# Econometrics by Example

## Chapter 14

In this chapter we first examined the phenomenon of spurious regression which arises if we regress a nonstationary time series on another nonstationary time series.

After citing several examples of spurious regression, we conducted a Monte Carlo simulation study by artificially creating two random walk series, which are I(1), or nonstationary, by nature. When we regressed one of these series on the other, we obtained a “meaningful” relationship between the two, but we know a priori that there should not be any relationship between the two series to begin with.

There is a unique case where a regression of a nonstationary series on another nonstationary series does not result in spurious regression. This is the situation of cointegration. If two time series have stochastic trends (i.e. they are nonstationary), a regression of one on the other may cancel out the stochastic trends, which may suggest that there is a long-run, or equilibrium, relationship, between them, even though individually the two series are nonstationary.

We discussed the tests of cointegration, which are modifications of the Dickey–Fuller (DF) and augmented Dickey–Fuller (ADF) tests and known as Engle–Granger (EG) and augmented Engle–Granger (AEG) tests.

We illustrated cointegration by considering two examples. In the first, we considered the relationship between personal consumption expenditure (PCE) and personal disposable income (PDI), both expressed in real terms. We showed that individually the two economic time series are stationary around deterministic trends. We also showed that the two series are cointegrated.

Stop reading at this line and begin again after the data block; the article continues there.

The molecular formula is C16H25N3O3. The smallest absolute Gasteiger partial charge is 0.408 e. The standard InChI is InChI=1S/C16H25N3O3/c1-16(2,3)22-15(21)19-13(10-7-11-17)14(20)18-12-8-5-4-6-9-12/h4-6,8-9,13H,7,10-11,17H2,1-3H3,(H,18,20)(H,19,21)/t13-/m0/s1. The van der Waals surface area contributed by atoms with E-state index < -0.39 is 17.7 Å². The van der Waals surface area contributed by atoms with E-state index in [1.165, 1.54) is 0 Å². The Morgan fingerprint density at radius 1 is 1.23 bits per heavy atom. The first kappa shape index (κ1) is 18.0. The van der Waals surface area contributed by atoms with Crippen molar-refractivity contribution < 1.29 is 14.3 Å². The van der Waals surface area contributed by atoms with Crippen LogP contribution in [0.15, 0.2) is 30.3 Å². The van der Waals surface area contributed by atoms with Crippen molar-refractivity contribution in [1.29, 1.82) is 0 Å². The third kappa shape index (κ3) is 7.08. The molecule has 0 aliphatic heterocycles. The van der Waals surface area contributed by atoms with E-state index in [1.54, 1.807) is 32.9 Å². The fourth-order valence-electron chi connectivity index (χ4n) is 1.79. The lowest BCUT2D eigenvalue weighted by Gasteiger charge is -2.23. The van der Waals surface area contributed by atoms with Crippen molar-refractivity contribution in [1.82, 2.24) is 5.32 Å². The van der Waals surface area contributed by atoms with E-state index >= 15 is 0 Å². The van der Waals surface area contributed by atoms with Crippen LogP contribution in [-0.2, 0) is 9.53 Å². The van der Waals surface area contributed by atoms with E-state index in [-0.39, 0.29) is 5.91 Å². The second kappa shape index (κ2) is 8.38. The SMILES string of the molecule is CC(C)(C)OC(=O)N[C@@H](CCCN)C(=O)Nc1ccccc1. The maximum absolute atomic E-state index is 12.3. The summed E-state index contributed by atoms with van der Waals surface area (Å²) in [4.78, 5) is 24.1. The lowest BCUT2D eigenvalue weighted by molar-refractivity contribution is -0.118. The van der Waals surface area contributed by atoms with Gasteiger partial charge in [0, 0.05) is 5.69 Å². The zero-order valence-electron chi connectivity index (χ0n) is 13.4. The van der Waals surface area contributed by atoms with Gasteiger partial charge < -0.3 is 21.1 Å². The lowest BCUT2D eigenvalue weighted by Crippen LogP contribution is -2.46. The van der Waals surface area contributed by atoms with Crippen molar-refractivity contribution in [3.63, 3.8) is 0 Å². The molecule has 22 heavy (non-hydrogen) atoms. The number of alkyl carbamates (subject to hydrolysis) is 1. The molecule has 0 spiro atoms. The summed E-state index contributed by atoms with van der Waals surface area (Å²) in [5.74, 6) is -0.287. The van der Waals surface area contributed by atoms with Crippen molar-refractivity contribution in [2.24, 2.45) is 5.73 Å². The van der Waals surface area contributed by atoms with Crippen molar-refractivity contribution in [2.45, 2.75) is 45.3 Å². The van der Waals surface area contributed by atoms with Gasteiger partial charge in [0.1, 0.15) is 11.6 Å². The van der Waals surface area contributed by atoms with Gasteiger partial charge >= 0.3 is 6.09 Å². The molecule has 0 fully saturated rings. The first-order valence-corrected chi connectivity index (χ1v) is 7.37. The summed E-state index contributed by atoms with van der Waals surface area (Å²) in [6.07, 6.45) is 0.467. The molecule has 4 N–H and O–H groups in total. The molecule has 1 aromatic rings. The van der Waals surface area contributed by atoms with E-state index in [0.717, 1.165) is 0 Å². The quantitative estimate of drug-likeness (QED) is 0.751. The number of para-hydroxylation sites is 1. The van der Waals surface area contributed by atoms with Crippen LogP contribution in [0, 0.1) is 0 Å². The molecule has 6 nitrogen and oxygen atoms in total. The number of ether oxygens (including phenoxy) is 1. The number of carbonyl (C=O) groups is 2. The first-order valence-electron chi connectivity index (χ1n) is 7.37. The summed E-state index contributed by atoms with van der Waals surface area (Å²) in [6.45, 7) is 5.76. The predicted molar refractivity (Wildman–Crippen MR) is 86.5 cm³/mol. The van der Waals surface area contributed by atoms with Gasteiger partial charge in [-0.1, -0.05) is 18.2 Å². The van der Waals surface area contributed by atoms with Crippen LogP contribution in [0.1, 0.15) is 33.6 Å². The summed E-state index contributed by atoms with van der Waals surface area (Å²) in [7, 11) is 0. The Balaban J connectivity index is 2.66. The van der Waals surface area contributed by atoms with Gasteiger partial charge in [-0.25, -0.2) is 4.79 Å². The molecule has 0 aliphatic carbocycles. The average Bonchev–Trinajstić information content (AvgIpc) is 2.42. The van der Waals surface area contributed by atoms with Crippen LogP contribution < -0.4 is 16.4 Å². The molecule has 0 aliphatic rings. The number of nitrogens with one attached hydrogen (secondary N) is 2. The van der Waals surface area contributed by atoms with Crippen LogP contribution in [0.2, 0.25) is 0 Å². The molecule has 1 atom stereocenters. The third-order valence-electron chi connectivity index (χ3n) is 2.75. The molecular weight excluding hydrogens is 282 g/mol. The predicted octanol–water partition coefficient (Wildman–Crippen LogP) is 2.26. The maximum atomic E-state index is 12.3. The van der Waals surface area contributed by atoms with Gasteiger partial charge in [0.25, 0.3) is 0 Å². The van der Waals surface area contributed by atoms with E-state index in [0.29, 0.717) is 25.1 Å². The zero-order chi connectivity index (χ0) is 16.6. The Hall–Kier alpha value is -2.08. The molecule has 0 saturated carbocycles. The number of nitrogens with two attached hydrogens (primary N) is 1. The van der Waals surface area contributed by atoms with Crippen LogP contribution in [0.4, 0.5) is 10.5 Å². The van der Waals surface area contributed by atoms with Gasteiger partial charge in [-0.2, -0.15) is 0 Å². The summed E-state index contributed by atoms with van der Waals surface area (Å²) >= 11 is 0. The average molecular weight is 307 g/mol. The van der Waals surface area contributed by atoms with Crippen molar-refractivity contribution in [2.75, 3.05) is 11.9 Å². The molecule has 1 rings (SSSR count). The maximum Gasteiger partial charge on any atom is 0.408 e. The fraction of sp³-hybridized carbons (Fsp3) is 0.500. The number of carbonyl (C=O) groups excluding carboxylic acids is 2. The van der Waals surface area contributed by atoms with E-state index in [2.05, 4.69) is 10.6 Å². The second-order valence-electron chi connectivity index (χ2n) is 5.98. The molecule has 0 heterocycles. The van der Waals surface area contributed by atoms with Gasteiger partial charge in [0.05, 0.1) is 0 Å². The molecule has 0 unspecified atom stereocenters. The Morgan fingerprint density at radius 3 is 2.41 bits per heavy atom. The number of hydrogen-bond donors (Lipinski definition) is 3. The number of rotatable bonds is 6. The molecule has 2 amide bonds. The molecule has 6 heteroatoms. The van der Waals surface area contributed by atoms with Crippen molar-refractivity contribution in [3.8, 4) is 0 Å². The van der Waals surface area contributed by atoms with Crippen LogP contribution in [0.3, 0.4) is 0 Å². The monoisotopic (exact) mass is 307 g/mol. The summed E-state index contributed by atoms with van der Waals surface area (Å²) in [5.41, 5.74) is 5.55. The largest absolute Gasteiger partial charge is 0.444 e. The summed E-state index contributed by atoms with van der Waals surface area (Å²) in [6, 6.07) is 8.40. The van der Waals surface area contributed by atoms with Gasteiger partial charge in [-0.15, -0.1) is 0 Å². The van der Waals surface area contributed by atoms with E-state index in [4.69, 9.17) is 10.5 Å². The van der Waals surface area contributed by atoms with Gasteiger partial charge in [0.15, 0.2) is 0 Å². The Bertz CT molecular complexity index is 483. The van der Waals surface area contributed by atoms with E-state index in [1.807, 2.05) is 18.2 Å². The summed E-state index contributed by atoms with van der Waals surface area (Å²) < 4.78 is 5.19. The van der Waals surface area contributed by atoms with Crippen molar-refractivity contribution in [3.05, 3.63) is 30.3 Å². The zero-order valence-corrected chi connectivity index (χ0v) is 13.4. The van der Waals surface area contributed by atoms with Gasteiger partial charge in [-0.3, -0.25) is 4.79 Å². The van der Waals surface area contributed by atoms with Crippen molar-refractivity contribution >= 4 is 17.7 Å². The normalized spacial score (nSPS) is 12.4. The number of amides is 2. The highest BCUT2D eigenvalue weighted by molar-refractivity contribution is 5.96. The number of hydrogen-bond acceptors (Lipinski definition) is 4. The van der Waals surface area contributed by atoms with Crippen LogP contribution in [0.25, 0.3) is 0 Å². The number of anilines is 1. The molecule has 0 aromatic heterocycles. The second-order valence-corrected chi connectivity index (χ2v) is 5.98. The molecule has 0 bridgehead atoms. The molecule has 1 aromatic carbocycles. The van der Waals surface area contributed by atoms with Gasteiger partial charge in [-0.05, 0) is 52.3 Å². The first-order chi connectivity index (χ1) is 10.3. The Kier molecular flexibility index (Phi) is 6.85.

Keep in mind that unit root and nonstationarity are not synonymous. A stochastic process with a deterministic trend is nonstationary but not unit root.

The second example we discussed in this chapter relates to the relationship between 3-month and 6-month US Treasury Bills. Using monthly data from January 1981 to January 2010 we showed that the two series are stationary around a quadratic trend. We also showed that the two series are cointegrated, that is, there is a stable relationship between the two.

In this chapter we also discussed some of the shortcomings of the EG methodology and noted that once we go beyond two time series, we will have to use Johansen methodology to test for cointegrating relationships among multiple variables.